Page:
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Many people consider solidarity to be an old-fashioned, outdated concept. But isn't solidarity part of the essence of a modern economy?


Division of labour = altruism


Before the division of labour became an essential part of society, men, women and children tended to work side-by-side in family-based agricultural production, often doing different chores, but cooperating in the running of a farm or family business and equally sharing the proceeds of this labour. But due to the division of labour and the specialization of the functions and roles involved in production, nobody works solely for their own consumption anymore. Every worker has been assigned a specific task in the production process and manufactures products to be distributed all over the world; a product he may never even use himself. That is, in fact, very altruistic and it has led to an unprecedented wealth in comparison to primitive societies.


The far advanced division of labour connects people from all around the world to each other, even if we aren’t aware of it.


Solidarity in economic chains


Think of a bag of sugar. How many people have cooperated in producing this apparently simple product? The sugar farmers, the people that work in the refinery and in transportation, the people  that are involved in producing the paper bag and the staple that seals the bag, the marketing agency that created the logo, the printing business that printed the bag, the employees in the supermarket that carry the bag. And think of all the suppliers that helped build and operate the farm, the refinery, transportation, the paper factory, the printer and the supermarket. Whoever uses sugar in their coffee, is linked to the whole world.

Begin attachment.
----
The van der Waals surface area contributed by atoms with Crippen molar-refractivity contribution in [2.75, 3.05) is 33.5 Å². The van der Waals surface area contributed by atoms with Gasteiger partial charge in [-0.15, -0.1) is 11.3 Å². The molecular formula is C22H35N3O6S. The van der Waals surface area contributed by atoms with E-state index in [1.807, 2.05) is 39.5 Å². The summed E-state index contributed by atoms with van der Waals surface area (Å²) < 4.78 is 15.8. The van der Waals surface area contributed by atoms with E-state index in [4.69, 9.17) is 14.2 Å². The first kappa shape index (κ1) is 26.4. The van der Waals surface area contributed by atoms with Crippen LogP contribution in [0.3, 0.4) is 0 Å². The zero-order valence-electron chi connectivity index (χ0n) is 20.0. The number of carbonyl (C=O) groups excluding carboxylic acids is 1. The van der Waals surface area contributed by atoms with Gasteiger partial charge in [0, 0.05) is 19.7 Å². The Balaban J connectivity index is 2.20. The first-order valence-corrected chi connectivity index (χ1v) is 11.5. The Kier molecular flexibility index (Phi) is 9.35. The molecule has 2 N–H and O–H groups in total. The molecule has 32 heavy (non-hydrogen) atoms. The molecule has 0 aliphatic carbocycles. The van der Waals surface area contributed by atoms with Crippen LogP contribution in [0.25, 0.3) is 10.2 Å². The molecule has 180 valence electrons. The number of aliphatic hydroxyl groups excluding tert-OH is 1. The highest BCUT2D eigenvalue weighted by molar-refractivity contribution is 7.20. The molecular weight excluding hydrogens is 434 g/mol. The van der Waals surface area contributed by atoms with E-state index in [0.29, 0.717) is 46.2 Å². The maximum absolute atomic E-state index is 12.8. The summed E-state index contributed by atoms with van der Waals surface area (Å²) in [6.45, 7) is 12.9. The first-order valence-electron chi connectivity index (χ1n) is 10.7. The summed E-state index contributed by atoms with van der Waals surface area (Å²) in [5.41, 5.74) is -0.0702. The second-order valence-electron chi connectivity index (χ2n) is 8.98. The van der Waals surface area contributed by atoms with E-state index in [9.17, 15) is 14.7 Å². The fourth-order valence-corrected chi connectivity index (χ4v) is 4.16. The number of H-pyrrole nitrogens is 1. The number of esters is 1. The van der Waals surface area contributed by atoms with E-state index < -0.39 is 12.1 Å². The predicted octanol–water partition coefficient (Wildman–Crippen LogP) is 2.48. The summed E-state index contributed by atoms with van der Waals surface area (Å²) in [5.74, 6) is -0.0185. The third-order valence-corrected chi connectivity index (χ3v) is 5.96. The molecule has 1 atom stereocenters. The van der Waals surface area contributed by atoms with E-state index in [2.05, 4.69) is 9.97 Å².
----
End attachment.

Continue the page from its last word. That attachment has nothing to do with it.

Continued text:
In short, many people are involved in an economic value chain. They all should receive their fair share of a product’s final price. To achieve this, we need transparency and associative discussions between all those involved. That is solidarity. The fair trade movement, that wants producers in developing countries to get a fair share of the sales price in Western shops, is in fact a movement creating solidarity links between producers in developing countries and consumers in the Western world. 


Solidarity between generations


Solidarity should also exist between generations. We are dependent on earlier generations, and in the same way our children, their children and so on are dependent on us. Just think of the national debt. The debts we make now, will have to be repaid by our children and grandchildren. Because we want to consume more than we earn, they will only be able to consume less than they earn. Is that fair? And of course, the same thing goes for our raw materials and the environment. If we use up everything, there will be nothing left for future generations.


Solidarity means supporting each other, based on brotherhood, equality and reciprocity. In other words: "One for all and all for one." This means: one for all also in sharing common ideas, goals, aims and opinions and vice versa all for one for the same correct principles, in means of social conscience, a sense of responsibility and to contribute to society.


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